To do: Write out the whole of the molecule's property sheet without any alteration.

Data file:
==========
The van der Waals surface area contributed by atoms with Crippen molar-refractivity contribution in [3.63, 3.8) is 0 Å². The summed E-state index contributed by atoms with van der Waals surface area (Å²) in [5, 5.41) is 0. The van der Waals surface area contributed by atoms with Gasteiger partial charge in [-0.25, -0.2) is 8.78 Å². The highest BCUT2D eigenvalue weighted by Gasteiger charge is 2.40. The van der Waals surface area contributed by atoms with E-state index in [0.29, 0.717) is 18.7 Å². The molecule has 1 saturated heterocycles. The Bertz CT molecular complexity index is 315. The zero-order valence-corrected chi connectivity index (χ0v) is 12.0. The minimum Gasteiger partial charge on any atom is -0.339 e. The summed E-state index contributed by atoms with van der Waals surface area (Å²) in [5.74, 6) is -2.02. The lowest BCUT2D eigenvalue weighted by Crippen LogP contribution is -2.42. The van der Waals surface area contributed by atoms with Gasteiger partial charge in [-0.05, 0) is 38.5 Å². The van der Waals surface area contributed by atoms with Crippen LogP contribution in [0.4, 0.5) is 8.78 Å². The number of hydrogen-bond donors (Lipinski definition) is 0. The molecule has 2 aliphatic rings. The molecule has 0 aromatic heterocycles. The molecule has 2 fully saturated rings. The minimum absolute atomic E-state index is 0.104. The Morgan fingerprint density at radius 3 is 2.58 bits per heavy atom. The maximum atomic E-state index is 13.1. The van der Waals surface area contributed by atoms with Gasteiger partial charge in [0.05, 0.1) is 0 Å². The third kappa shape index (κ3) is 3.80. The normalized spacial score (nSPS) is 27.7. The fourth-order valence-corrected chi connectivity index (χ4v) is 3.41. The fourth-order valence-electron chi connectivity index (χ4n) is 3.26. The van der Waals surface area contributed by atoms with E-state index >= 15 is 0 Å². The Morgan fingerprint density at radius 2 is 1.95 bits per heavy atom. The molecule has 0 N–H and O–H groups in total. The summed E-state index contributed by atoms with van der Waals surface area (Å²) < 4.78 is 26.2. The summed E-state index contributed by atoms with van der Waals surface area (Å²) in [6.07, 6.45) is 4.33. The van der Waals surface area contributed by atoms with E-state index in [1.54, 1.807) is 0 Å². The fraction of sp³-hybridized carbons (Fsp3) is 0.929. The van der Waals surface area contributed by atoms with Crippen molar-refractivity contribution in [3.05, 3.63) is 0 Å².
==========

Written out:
The van der Waals surface area contributed by atoms with Crippen molar-refractivity contribution in [3.63, 3.8) is 0 Å². The summed E-state index contributed by atoms with van der Waals surface area (Å²) in [5, 5.41) is 0. The van der Waals surface area contributed by atoms with Gasteiger partial charge in [-0.25, -0.2) is 8.78 Å². The highest BCUT2D eigenvalue weighted by Gasteiger charge is 2.40. The van der Waals surface area contributed by atoms with E-state index in [0.29, 0.717) is 18.7 Å². The molecule has 1 saturated heterocycles. The Bertz CT molecular complexity index is 315. The zero-order valence-corrected chi connectivity index (χ0v) is 12.0. The minimum Gasteiger partial charge on any atom is -0.339 e. The summed E-state index contributed by atoms with van der Waals surface area (Å²) in [5.74, 6) is -2.02. The lowest BCUT2D eigenvalue weighted by Crippen LogP contribution is -2.42. The van der Waals surface area contributed by atoms with Gasteiger partial charge in [-0.05, 0) is 38.5 Å². The van der Waals surface area contributed by atoms with Crippen LogP contribution in [0.4, 0.5) is 8.78 Å². The number of hydrogen-bond donors (Lipinski definition) is 0. The molecule has 2 aliphatic rings. The molecule has 0 aromatic heterocycles. The molecule has 2 fully saturated rings. The minimum absolute atomic E-state index is 0.104. The Morgan fingerprint density at radius 3 is 2.58 bits per heavy atom. The maximum atomic E-state index is 13.1. The van der Waals surface area contributed by atoms with Gasteiger partial charge in [0.05, 0.1) is 0 Å². The third kappa shape index (κ3) is 3.80. The normalized spacial score (nSPS) is 27.7. The fourth-order valence-corrected chi connectivity index (χ4v) is 3.41. The fourth-order valence-electron chi connectivity index (χ4n) is 3.26. The van der Waals surface area contributed by atoms with E-state index >= 15 is 0 Å². The Morgan fingerprint density at radius 2 is 1.95 bits per heavy atom. The molecule has 0 N–H and O–H groups in total. The summed E-state index contributed by atoms with van der Waals surface area (Å²) < 4.78 is 26.2. The summed E-state index contributed by atoms with van der Waals surface area (Å²) in [6.07, 6.45) is 4.33. The van der Waals surface area contributed by atoms with E-state index in [1.54, 1.807) is 0 Å². The fraction of sp³-hybridized carbons (Fsp3) is 0.929. The van der Waals surface area contributed by atoms with Crippen molar-refractivity contribution in [3.05, 3.63) is 0 Å².